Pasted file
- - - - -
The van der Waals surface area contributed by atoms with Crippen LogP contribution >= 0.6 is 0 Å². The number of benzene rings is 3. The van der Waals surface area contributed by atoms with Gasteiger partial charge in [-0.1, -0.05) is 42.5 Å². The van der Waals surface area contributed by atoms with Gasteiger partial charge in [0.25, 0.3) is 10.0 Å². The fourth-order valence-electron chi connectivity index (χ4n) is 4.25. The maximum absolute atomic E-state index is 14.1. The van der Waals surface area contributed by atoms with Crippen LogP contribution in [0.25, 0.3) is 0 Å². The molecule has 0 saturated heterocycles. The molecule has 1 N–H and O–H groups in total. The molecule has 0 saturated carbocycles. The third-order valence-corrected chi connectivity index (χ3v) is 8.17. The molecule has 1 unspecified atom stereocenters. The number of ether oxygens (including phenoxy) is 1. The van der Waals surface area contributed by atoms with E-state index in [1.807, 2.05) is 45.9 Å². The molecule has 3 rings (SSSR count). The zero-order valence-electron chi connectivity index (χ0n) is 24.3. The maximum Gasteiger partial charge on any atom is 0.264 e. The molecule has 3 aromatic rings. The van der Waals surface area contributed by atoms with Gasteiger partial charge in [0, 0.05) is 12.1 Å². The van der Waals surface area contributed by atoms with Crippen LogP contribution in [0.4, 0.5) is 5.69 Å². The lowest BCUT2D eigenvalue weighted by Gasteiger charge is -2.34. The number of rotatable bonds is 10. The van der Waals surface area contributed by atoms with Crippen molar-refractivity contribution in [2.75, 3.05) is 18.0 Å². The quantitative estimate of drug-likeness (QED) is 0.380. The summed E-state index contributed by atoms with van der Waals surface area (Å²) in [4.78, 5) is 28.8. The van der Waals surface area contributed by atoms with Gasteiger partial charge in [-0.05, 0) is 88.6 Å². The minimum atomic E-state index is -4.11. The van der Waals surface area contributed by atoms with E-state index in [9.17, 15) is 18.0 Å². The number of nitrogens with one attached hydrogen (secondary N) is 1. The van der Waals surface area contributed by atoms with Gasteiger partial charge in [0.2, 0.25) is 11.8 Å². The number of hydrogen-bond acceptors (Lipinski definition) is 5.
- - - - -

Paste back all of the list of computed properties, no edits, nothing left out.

The van der Waals surface area contributed by atoms with Crippen LogP contribution >= 0.6 is 0 Å². The number of benzene rings is 3. The van der Waals surface area contributed by atoms with Gasteiger partial charge in [-0.1, -0.05) is 42.5 Å². The van der Waals surface area contributed by atoms with Gasteiger partial charge in [0.25, 0.3) is 10.0 Å². The fourth-order valence-electron chi connectivity index (χ4n) is 4.25. The maximum absolute atomic E-state index is 14.1. The van der Waals surface area contributed by atoms with Crippen LogP contribution in [0.25, 0.3) is 0 Å². The molecule has 0 saturated heterocycles. The molecule has 1 N–H and O–H groups in total. The molecule has 0 saturated carbocycles. The third-order valence-corrected chi connectivity index (χ3v) is 8.17. The molecule has 1 unspecified atom stereocenters. The number of ether oxygens (including phenoxy) is 1. The van der Waals surface area contributed by atoms with E-state index in [1.807, 2.05) is 45.9 Å². The molecule has 3 rings (SSSR count). The zero-order valence-electron chi connectivity index (χ0n) is 24.3. The maximum Gasteiger partial charge on any atom is 0.264 e. The molecule has 3 aromatic rings. The van der Waals surface area contributed by atoms with Gasteiger partial charge in [0, 0.05) is 12.1 Å². The van der Waals surface area contributed by atoms with Crippen LogP contribution in [0.4, 0.5) is 5.69 Å². The lowest BCUT2D eigenvalue weighted by Gasteiger charge is -2.34. The number of rotatable bonds is 10. The van der Waals surface area contributed by atoms with Crippen molar-refractivity contribution in [2.75, 3.05) is 18.0 Å². The quantitative estimate of drug-likeness (QED) is 0.380. The summed E-state index contributed by atoms with van der Waals surface area (Å²) in [4.78, 5) is 28.8. The van der Waals surface area contributed by atoms with Gasteiger partial charge in [-0.05, 0) is 88.6 Å². The minimum atomic E-state index is -4.11. The van der Waals surface area contributed by atoms with E-state index in [9.17, 15) is 18.0 Å². The number of nitrogens with one attached hydrogen (secondary N) is 1. The van der Waals surface area contributed by atoms with Gasteiger partial charge in [0.2, 0.25) is 11.8 Å². The number of hydrogen-bond acceptors (Lipinski definition) is 5.